When using orthotics to treat a flat foot secondary to an internal deviation of the limb cosmesis is once again a concern. Control of the pronated foot with regular orthotics will lead to an adducted gait. Both adults and children should be informed of this consequence. Gait Plates may be employed but the response is not uniform. It is generally true that Gait Plates positively alter the angle of gait for torsional and positional abnormalities of the femur but usually do not alter the angle of gait for torsional abnormalities of the tibia (increased or decreased malleolar torsion).
Upward compensation for internal torsions are intriguing. As mentioned earlier, downward compensation for an internal femoral torsion (antetorsion) the extremes of foot function may be represented by an adducted gait (with relatively good foot function) or a very flat foot (open kinetic chain pronation) with a relatively normal angle of gait. Upward compensations are usually associated with a unilateral internal torsions or assymmetrical bilateral internal torsions, i.e., one extremity is more severely affected than the opposite extremity.
Illustrated below are unilateral internal torsions of the femur on the right extremity. The first illustration shows a pelvis, its plane of progression (straight ahead), a normal left extremity and an internally deviated right extremity. The right foot may be adducted or it may be subluxed secondary to open kinetic chain pronation. In the second illustration (same scenario of internal torsion of the right limb only) the patient has learned to lead with the opposite hip (upward compensation). Although the pelvis is oblique, the plane of progression of the body remains straight ahead. Note that the right limb is parallel to the plane of progression thereby decreasing the necessity for right pedal compensation, although it may still occur but to a lesser extent. Most interesting in the end result to the left extremity. Now the left limb is internal relative to the plane of progression but is in normal alignment relative to the pelvis. Note that the foot which is opposite to the side of the deformity is internally deviated (adducted) relative to the plane of progression.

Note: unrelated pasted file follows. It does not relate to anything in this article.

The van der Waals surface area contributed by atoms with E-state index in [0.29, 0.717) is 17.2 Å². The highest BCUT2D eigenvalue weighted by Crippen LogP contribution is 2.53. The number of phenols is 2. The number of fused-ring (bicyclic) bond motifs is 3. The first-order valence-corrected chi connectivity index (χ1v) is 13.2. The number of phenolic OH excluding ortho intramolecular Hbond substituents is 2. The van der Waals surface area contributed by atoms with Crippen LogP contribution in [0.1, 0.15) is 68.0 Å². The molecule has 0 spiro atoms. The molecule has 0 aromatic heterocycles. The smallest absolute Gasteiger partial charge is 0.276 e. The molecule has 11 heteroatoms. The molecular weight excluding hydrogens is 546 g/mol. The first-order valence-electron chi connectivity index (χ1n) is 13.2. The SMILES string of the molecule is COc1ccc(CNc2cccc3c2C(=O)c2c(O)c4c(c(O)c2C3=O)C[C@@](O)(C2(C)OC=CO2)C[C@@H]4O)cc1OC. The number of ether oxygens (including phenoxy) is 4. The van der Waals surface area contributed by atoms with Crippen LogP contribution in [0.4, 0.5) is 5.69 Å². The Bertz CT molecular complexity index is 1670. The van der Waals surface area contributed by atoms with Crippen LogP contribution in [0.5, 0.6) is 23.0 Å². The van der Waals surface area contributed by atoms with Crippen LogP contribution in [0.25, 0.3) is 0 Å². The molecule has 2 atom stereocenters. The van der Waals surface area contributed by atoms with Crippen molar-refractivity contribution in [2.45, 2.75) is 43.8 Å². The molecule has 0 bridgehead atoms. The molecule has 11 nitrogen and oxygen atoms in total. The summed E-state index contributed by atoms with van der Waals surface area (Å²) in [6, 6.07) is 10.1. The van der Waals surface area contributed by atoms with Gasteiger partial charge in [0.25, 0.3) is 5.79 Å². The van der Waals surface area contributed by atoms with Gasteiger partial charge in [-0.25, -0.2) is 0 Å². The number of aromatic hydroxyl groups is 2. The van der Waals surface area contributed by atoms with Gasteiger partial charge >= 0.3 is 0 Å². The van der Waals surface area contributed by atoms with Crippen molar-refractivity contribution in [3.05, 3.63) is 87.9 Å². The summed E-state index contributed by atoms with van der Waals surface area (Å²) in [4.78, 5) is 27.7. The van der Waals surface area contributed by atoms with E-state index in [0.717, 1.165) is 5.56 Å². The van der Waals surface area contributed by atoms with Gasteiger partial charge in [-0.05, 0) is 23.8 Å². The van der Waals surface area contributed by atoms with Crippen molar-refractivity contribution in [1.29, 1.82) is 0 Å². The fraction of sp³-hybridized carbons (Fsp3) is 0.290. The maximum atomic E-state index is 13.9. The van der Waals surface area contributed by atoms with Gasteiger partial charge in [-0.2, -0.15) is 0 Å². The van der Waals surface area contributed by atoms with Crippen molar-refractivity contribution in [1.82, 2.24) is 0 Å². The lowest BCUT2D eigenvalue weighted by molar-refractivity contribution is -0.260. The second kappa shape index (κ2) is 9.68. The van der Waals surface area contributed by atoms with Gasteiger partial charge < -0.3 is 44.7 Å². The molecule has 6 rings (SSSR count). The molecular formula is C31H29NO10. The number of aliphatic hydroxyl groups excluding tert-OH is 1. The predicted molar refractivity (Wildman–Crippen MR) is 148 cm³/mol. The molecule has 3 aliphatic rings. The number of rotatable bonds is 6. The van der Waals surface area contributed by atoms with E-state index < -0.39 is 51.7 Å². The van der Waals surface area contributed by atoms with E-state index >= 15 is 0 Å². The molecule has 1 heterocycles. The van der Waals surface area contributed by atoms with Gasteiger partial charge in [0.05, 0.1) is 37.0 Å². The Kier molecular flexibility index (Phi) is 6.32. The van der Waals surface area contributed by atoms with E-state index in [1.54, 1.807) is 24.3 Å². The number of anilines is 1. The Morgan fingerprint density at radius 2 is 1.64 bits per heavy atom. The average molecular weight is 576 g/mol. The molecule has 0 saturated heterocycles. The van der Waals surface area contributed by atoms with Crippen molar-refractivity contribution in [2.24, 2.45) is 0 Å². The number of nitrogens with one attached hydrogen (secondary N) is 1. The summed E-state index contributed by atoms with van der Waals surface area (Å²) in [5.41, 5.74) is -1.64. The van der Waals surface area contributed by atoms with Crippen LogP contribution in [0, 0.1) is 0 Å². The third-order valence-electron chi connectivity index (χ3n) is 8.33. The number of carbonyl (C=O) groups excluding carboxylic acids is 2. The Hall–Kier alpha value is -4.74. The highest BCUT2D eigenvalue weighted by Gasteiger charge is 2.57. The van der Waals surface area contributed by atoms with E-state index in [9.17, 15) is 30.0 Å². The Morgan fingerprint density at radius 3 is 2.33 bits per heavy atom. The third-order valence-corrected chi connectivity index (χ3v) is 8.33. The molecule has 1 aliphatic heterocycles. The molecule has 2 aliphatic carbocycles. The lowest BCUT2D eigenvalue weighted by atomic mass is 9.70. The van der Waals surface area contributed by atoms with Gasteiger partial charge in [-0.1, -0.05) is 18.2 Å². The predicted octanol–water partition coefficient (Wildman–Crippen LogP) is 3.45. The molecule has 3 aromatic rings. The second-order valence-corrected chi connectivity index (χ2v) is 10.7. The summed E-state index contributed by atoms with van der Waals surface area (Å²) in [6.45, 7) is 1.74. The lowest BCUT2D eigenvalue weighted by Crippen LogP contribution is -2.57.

Clinically, the left foot may be adducted and relatively stable. The other extreme is that the left foot could be subluxed secondary to open kinetic chain pronation (attempting to improve the angle of gait). In this last example the flat foot is on the opposite limb to the major deformity.
Hip leading (upward compensation) will also occur with bilateral but asymmetrical internal torsions, or in other words one limb is more severely affected with internal torsion. In these cases the hip leading is always on the opposite side to the major deformity.
Hip leading is readily observable in gait. At heel contact, the affected side always displaces further forward than the opposite pelvis at heel contact. The obliquity of the pelvis relative to the plane of progression can be observed when looking at a complete gait cycle. Remember, the pelvis is still oscillating in the transverse plane but functioning obliquely to the plane of progression.